however, as they acquired Danilo Gallinari, Wilson Chandler, Raymond Felton, Timofey Mozgov, Kosta Koufus, the Knicks’ first-round pick in 2014 or later, the Warriors’ second-round picks in 2012 and 2013, and $3 million. Anthony was a problem for the Nuggets, so it’s good to see they got rid of him and got competent pieces in return. The Utah Jazz traded Deron Williams to the New Jersey Nets for Devin Harris, Derrick Favors, one 2011 first-round pick, one 2012 first-round pick, and $3 million. This deal was great for the Jazz, as it will be help them build their team for the future. The Nets, on the other hand, got a selfcentered All-Star while giving up way too much in return. The trades that went down in the NBA are going to have huge outcomes in just a couple months. It’s going to be awesome to see the clubs that succeed with the new players and interesting to see if any general managers lose their jobs for giving up too much.

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PAGE 15

March 2, 2011

Men's hockey wraps up tough 2010 season
CJ Haddad

Journal Staff
The season has officially come to an end for the Suffolk University men’s hockey team. The club finished with a record of 8-16 (4-10 in the GNAC). This season proved to be a disappointing one for Head Coach Glionna and his group of puck handlers. A sour taste will be left in the mouth of the Rams until the beginning of next season, as they dropped their final two games, including an overtime loss in the final match. Their second-to-last match of the season came against a struggling Becker College team, who managed an eye-opening 45 shots on net. Suffolk started things off on the right note when Robbie Donahue scored just three minutes and 23 seconds into the contest. Then, 10 minutes later, Becker struck back with a goal from Jarrod Clark. The Rams then failed to capitalize on a late power play and entered the first intermission tied at one. The second period was similar to the first, except this time Becker struck immediately. Eight minutes into the period, Dan Kane tallied his fourth goal of the season. Suffolk looked to pull back even, and did just that. Chris Boyd netted the equalizer five minutes later, scoring his third goal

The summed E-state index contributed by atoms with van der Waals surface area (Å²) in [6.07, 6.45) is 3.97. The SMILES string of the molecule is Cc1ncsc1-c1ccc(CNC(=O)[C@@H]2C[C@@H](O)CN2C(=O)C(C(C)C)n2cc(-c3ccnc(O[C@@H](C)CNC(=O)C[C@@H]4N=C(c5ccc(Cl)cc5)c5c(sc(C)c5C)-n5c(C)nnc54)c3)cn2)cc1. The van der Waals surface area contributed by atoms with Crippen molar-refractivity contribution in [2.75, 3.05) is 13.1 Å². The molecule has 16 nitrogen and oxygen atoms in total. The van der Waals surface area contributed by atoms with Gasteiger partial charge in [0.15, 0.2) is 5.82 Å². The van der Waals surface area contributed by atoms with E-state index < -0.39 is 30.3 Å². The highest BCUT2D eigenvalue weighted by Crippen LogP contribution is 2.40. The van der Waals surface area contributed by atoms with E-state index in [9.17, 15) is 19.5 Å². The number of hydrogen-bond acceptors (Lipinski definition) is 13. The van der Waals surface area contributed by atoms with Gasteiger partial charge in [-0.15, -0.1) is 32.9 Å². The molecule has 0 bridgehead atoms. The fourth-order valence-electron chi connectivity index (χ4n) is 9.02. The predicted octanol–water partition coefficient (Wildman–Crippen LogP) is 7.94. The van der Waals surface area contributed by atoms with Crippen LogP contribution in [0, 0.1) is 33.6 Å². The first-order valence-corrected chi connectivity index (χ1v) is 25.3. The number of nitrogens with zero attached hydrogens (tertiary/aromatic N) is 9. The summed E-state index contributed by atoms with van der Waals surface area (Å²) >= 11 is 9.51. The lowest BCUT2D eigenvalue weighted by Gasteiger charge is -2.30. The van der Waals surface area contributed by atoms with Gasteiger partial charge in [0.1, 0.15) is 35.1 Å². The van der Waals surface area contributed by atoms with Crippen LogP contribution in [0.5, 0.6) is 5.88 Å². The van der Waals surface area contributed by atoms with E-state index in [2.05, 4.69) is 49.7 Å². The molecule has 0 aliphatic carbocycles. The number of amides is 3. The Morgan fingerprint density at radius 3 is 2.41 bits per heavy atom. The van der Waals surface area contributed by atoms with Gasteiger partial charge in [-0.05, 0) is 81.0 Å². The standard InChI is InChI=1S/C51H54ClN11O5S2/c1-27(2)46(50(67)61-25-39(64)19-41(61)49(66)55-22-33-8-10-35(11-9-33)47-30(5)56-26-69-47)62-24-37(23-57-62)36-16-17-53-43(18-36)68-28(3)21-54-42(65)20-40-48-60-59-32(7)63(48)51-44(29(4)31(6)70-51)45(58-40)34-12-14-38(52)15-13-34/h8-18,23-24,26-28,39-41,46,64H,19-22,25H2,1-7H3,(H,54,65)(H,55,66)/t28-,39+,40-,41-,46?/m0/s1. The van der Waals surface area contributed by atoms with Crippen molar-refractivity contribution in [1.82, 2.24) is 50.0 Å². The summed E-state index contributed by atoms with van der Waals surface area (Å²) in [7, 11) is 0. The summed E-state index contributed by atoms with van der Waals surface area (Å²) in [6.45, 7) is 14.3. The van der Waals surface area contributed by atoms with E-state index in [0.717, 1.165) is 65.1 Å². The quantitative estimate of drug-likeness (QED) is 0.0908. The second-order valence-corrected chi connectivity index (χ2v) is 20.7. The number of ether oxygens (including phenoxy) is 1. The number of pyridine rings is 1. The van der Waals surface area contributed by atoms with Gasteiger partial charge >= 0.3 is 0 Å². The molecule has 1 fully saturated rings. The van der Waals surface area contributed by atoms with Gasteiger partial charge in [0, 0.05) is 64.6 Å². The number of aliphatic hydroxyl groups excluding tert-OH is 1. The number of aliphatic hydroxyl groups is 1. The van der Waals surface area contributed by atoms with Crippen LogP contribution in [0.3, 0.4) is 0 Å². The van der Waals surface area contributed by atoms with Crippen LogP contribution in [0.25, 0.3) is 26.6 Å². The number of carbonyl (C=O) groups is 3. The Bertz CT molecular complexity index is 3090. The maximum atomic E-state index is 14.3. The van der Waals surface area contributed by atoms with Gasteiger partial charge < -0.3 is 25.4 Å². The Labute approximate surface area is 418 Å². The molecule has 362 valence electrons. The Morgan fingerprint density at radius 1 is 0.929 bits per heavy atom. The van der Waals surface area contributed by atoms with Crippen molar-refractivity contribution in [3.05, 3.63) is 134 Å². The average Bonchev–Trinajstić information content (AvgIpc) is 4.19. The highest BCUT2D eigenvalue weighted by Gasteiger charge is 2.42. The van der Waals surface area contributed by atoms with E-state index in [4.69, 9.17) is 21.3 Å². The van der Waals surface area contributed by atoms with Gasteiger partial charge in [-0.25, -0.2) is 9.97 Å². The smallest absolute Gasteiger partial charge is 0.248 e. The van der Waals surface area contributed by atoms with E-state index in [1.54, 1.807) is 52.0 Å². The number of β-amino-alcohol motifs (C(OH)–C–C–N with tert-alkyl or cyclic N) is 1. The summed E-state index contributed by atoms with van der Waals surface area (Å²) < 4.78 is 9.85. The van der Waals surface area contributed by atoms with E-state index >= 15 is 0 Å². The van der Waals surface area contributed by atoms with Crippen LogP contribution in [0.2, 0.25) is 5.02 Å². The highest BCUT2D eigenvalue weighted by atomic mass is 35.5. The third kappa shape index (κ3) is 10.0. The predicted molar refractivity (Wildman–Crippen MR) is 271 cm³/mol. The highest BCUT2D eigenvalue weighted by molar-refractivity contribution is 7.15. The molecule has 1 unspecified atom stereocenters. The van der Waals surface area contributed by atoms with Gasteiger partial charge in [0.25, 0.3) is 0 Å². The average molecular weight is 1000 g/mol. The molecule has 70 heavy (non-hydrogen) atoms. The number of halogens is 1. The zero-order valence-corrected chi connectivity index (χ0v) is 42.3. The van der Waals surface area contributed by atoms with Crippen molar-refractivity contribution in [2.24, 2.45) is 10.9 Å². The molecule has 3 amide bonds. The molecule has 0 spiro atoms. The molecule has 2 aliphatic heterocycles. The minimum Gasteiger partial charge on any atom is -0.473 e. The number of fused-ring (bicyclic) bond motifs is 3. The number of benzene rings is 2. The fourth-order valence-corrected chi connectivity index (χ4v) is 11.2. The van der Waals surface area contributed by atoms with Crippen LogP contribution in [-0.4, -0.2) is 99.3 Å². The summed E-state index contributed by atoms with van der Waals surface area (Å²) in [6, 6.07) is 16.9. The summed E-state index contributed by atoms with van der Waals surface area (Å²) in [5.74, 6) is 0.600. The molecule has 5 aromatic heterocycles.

Photo courtesy of the Suffolk Ahtletics dept.

Jeff Rose (above) finished up a tremendous career at Suffolk this season, tallying an impressive .897 save percentage to go along with a 3.56 goals against average.
of the season. Once again, both teams entered the intermission knotted up, this time at two apiece. In the third period, Becker scored first and never looked back as Suffolk dropped a tough late-season match. Despite an incredible game from Captain Jeff Rose, the team’s lack of scoring came back to haunt them. In their last game of the season, the Rams could not dig deep in overtime to salvage their final bought. Facing a weak Western New England team, Suffolk was defeated, 3-2, in the extra frame. This game’s format was extremely similar to their previous match, as Suffolk and Western New England traded blows in the first period, and after the first 20 minutes the game was tied at one. After a scoreless second period, Western New England grabbed a 2-1 lead halfway through the third period. That left the Rams with 10 minutes to even the score, and they did just that. In the 18th minute, Robbie Donahue tallied his third goal of the year. When Western New England player Dan Monahan scored the decisive goal in overtime, it would be the last shot Jeff Rose would see in a Suffolk uniform, as the Rams’ season officially came to an end. Glionna, as always, is gleaning positive results from an otherwise tough season. “I thought the team worked very hard this year, we just did not get rewarded for our efforts in the form of wins,” he said. “We struggled to score goals all year and it ended up costing us a playoff spot. It is a good group of kids who had a lot of success [last season] and we see this as just a bump in the road." One player the coach will most certainly miss the most is his captain, Jeff Rose, who set

an example for the younger players all season long. Rose also had a tremendous career as a member of the Rams. "Jeff Rose was our best player almost every night,” said the coach. “He is the best goalie to ever play at Suffolk and he will be missed." This was a season of tough breaks for the team. They also struggled to score goals, which resulted in their defense having to help out on many occasions. When defensemen have to be relied on for offense, it takes away from their game. "They began the season playing very well against nationally-ranked teams, but could not get a win. That strong play against teams like Colby, Bowdoin, Babson, Tufts, Utica, did not translate to wins,” said Gliona. “We joked that we led the nation in hit posts this year. Putting this season and moving on is what is most important for this squad which is loaded with young talent and experience. "We are excited for next year. I am not sure we will ever have a team with so many returning players that have played so many career games. We have freshmen and sophomores that are very experienced. I think we need to improve our team strength. The goals will come, there is offensive talent on the roster we just need it to manifest itself next year."

Men's, women's basketball nab All-Conference awards
Players recognized for impressive seasons

Photo courtesy of the Suffolk Ahtletics dept.